Legal Savings Needed - STAT!

In early January, I read an interesting piece by Susan Hackett of ACC wherein she laid out a few tips for GC’s on weathering the economic storm. Although things are beginning to look up (for some), lots of questions remain about 2010. Many of our in-house comrades have weathered or are currently going through the budgeting process; the open questions about the upcoming year have made that process almost like shooting at a target in a dark room.

Despite this cloud of uncertainty, it seems there remain a few things that every GC and budgeting lawyer should focus on as we move through the last few months of 2009. During my time as a GC (and admittedly, I’m a list building, check it off, constant evaluator type) I regularly went through some of the exercises below to help determine if our department (and company) was meeting its objectives.

1. In the short view (the next two months), are you going to hit your budget projections? If not, your high-volume, repetitious work could provide the relief you need. There are short-term fixes that can turn into long-term solutions, too … e-discovery, contracts, employment matters, etc. – there are simple measures you can take to generate significant savings quickly.

2. In 2009, there were never-before-felt pressures on legal departments to cut costs, and a response to these pressures was not only expected, it was demanded. Now is a good time to review those measures. What was the impact of cost-cutting on your ability to protect the company from the multitude of risks, known and unknown, that it faces every day?

3. Of the adjustments made during the economic downturn, which are worthy of making a permanent part of your daily practice?

4. Did your department thrive in the current environment or did it just manage to survive? What can you do to enrich the atmosphere during good and bad times?

5. Value has been defined as receiving a solution to a legal problem that addresses that problem for an appropriate cost. Now is the time to conduct a review of the department’s various 2009 initiatives and determine whether value was received for each of those initiatives. If not, there is no better time to fix that problem than budgeting season.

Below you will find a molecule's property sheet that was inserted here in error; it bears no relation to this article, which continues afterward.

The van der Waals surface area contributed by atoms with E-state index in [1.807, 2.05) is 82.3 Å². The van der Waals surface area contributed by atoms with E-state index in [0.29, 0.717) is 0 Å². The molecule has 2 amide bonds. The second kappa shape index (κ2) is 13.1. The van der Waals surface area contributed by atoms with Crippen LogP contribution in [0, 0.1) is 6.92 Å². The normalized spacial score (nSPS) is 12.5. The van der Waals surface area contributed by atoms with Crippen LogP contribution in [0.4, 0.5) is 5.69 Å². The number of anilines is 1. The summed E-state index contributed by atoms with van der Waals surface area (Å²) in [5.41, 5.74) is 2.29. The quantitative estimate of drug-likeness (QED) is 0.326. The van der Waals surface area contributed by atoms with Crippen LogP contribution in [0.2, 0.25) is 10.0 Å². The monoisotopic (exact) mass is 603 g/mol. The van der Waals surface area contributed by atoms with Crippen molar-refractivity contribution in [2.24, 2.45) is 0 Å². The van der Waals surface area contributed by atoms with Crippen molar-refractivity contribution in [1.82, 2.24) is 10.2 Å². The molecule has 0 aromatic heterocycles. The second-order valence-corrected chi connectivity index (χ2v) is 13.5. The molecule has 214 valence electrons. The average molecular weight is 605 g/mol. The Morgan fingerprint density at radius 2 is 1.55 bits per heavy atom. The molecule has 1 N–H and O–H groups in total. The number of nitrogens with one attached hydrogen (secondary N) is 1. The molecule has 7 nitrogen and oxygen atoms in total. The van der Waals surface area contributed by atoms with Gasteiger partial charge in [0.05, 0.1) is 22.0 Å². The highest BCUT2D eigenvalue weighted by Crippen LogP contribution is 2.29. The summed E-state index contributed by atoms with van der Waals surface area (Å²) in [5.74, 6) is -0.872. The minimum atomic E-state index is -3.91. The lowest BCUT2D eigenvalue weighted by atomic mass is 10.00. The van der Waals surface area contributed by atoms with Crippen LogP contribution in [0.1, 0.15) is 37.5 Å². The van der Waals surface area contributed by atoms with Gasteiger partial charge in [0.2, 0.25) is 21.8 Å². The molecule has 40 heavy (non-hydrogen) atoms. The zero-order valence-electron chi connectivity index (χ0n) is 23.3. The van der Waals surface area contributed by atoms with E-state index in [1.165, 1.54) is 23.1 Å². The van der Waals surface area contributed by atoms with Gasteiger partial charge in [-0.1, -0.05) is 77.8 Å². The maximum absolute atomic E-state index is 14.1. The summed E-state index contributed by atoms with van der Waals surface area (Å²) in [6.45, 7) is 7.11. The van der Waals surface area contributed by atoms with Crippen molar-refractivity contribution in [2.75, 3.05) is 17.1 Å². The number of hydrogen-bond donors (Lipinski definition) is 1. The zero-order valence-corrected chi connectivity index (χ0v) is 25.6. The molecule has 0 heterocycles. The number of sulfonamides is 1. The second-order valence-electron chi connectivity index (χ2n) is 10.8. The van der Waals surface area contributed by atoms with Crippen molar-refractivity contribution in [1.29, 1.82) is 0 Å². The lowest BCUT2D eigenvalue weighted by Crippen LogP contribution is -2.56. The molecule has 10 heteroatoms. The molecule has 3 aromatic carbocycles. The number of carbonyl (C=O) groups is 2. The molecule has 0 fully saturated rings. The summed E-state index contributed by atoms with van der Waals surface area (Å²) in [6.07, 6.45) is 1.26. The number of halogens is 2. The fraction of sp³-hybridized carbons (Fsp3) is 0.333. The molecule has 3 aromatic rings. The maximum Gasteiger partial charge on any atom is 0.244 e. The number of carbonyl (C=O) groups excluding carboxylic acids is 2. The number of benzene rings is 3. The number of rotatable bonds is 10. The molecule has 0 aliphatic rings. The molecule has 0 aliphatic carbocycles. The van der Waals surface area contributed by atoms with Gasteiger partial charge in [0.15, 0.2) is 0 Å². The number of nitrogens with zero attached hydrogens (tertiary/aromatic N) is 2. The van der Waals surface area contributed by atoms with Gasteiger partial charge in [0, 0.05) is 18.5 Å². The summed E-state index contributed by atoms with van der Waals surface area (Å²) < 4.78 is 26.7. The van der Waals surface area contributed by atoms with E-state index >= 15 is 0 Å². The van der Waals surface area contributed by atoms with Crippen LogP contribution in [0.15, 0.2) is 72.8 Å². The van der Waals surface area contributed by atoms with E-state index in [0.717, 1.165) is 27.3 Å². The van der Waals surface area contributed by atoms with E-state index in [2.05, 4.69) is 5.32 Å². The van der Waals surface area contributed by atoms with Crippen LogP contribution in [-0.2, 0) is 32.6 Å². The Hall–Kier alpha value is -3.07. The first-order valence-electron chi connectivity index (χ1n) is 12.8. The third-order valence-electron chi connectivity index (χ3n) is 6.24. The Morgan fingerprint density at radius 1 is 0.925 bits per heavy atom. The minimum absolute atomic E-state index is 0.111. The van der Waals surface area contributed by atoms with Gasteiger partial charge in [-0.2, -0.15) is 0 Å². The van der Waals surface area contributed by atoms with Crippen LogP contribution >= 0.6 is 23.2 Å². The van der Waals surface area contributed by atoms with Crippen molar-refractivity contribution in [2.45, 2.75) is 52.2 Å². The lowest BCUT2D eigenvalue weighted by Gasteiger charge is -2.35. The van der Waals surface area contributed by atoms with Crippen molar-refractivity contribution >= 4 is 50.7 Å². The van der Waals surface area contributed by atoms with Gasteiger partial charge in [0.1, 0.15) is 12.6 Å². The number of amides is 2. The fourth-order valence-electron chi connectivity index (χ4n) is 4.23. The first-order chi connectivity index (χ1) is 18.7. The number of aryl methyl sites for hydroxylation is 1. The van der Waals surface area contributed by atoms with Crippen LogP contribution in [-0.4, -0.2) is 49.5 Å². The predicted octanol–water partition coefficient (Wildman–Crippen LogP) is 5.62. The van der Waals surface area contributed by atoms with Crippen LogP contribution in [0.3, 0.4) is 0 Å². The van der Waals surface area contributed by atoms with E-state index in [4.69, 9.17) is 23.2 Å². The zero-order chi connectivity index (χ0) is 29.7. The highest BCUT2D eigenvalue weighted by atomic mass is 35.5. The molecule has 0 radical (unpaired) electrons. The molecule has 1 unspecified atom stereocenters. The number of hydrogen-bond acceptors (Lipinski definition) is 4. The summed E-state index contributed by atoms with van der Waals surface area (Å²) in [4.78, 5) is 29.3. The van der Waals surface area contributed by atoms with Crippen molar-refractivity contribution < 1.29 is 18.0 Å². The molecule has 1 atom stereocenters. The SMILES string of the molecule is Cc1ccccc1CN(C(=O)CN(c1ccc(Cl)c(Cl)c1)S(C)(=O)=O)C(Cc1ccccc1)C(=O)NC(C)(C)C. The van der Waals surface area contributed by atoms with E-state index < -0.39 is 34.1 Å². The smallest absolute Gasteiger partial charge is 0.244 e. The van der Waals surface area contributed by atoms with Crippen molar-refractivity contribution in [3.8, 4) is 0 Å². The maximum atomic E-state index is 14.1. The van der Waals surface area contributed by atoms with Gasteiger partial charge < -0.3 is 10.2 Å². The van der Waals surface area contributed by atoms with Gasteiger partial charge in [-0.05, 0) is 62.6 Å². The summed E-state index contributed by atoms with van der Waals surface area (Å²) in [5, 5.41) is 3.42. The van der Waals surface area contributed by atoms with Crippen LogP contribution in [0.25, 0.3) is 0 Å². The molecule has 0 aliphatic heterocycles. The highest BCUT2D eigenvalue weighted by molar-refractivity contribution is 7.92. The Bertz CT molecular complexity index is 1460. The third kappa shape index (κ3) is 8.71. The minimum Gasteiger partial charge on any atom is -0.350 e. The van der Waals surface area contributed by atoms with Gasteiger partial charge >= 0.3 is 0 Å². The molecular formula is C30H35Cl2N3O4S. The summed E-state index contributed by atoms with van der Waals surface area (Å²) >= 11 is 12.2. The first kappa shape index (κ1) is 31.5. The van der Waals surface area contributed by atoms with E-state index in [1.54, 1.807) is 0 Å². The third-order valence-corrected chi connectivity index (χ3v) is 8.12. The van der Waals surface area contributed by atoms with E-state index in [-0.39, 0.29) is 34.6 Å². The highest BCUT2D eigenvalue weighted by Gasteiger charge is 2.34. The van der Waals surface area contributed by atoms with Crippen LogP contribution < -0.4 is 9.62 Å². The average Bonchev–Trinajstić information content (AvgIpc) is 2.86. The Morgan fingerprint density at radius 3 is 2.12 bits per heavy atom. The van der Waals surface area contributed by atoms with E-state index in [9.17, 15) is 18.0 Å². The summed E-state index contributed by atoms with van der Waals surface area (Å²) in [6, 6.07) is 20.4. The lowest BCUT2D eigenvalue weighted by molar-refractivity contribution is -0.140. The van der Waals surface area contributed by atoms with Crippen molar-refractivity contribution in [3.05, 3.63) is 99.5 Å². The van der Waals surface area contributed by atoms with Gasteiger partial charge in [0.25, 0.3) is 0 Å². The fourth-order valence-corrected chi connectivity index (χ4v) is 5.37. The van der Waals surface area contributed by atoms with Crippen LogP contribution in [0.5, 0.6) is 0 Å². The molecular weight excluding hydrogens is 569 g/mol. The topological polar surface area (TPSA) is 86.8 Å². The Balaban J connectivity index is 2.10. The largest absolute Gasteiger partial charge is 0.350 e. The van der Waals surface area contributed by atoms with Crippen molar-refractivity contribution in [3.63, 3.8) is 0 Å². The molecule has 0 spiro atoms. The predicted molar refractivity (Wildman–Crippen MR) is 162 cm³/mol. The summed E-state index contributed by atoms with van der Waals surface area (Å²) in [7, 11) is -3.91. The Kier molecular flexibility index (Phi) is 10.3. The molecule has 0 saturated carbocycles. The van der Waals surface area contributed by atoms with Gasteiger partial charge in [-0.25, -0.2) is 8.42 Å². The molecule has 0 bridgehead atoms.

6. Although no one among us likes to think about a layoff once it’s over, now is the time to revisit that event. You have to ask yourself: Was it worth it? Did you really cut costs or did you simply move those costs from one silo to another? If you lost two or three excellent in-house attorneys to a lay-off -- only to replace that expense with an increase in outside counsel fees in order to get the work done -- that reality must be confronted.

7. Did you make appropriate use of outsourcing opportunities? If you are not looking at various ways of using outsourcing (such as contract attorneys), you should.

Of course, these items on this list are just part of the multitude of decisions and thoughts GCs encounter every day, but it really speaks more to the mindset in-house attorneys are moving towards: value. Value is everything in today’s legal landscape, and there are some quantifiable, transparent ways to determine if you’re receiving it.
 

'Fundamental Transformation' in the Legal Profession

“This car is leaving with or without you.”

I almost could hear my mother’s voice in my head as I read an article in last week’s ABA Journal Weekly Newsletter reporting that the legal profession may be on the cusp of a "fundamental transformation." While many law firms have experienced increasing profitability over the last two decades, they now are being forced to lay-off associates and other staff as their work (and revenues) dwindle. According to Richard Susskind, legal futurist and author of The End of Lawyers?, this change is being promulgated by law firm clients, who are becoming increasingly more sophisticated and discerning when farming out their legal work.

Legal costs are a line item that is an easy target. While other departments of many corporations have benefited from the use of new technology and efficiencies for years, a legal department’s MO has remained relatively unchanged – until recently. Susskind explains that clients now outsource much more of their legal work and are forcing their traditional law firms to collaborate with other legal services firms and vendors. He even suggests that there could be a trend internationally towards more non-lawyer management of legal businesses, which would likely result in the integration of online legal services and the automatic generation of documents.

Many clients, who remain anxious about sending their legal work overseas, are turning to domestic businesses like Counsel On Call to provide attorneys at a fraction of the hourly rates of traditional law firm lawyers. And, unlike law firms, we are accustomed to integration and better positioned to offer flexible, tailored solutions to corporations interested in taking advantage of new technology and efficiencies. As Susskind says, "clients [now] see that legal services can be delivered more cheaply, efficiently, quickly, and to a higher quality using new methods and business models."

That being said, often the toughest question to address is “I know I have to cut costs, but how do I actually do it?” It’s difficult to know where to start, but that’s where we come in. I have been meeting with a lot of in-house department heads and GCs in recent weeks, taking an hour or two to go over spending and budgets and identifying areas where we can create savings and efficiencies in 2009. If you do the same, it will undoubtedly be the most profitable time you spend all year.

Just remember, you’re driving the car. We’re there to make sure it’s a good ride.